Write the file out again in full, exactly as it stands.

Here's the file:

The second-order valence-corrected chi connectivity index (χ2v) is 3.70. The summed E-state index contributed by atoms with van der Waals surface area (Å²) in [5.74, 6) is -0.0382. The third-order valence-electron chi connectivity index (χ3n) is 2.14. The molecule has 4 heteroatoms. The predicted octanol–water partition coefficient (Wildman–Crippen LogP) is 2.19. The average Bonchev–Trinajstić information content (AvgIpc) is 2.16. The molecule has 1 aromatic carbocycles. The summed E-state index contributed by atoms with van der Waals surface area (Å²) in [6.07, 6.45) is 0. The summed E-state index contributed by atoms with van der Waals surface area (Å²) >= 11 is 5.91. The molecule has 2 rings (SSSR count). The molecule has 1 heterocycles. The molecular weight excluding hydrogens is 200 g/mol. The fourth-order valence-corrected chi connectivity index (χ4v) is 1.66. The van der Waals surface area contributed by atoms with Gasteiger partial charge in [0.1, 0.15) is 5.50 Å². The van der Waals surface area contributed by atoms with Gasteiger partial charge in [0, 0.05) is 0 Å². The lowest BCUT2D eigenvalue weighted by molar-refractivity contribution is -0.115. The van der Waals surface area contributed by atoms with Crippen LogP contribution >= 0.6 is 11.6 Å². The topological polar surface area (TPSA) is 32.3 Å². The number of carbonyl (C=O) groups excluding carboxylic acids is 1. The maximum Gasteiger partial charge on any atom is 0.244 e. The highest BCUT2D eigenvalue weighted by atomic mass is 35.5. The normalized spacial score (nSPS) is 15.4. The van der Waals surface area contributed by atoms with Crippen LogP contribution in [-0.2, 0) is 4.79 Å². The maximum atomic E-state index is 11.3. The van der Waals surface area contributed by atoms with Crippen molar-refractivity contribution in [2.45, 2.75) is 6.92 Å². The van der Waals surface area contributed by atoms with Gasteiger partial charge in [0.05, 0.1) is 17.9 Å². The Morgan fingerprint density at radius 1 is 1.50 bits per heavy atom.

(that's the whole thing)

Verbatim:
The second-order valence-corrected chi connectivity index (χ2v) is 3.70. The summed E-state index contributed by atoms with van der Waals surface area (Å²) in [5.74, 6) is -0.0382. The third-order valence-electron chi connectivity index (χ3n) is 2.14. The molecule has 4 heteroatoms. The predicted octanol–water partition coefficient (Wildman–Crippen LogP) is 2.19. The average Bonchev–Trinajstić information content (AvgIpc) is 2.16. The molecule has 1 aromatic carbocycles. The summed E-state index contributed by atoms with van der Waals surface area (Å²) in [6.07, 6.45) is 0. The summed E-state index contributed by atoms with van der Waals surface area (Å²) >= 11 is 5.91. The molecule has 2 rings (SSSR count). The molecule has 1 heterocycles. The molecular weight excluding hydrogens is 200 g/mol. The fourth-order valence-corrected chi connectivity index (χ4v) is 1.66. The van der Waals surface area contributed by atoms with Gasteiger partial charge in [0.1, 0.15) is 5.50 Å². The van der Waals surface area contributed by atoms with Gasteiger partial charge in [0, 0.05) is 0 Å². The lowest BCUT2D eigenvalue weighted by molar-refractivity contribution is -0.115. The van der Waals surface area contributed by atoms with Crippen LogP contribution >= 0.6 is 11.6 Å². The topological polar surface area (TPSA) is 32.3 Å². The number of carbonyl (C=O) groups excluding carboxylic acids is 1. The maximum Gasteiger partial charge on any atom is 0.244 e. The highest BCUT2D eigenvalue weighted by atomic mass is 35.5. The normalized spacial score (nSPS) is 15.4. The van der Waals surface area contributed by atoms with Crippen LogP contribution in [-0.2, 0) is 4.79 Å². The maximum atomic E-state index is 11.3. The van der Waals surface area contributed by atoms with Crippen molar-refractivity contribution in [2.45, 2.75) is 6.92 Å². The van der Waals surface area contributed by atoms with Gasteiger partial charge in [0.05, 0.1) is 17.9 Å². The Morgan fingerprint density at radius 1 is 1.50 bits per heavy atom.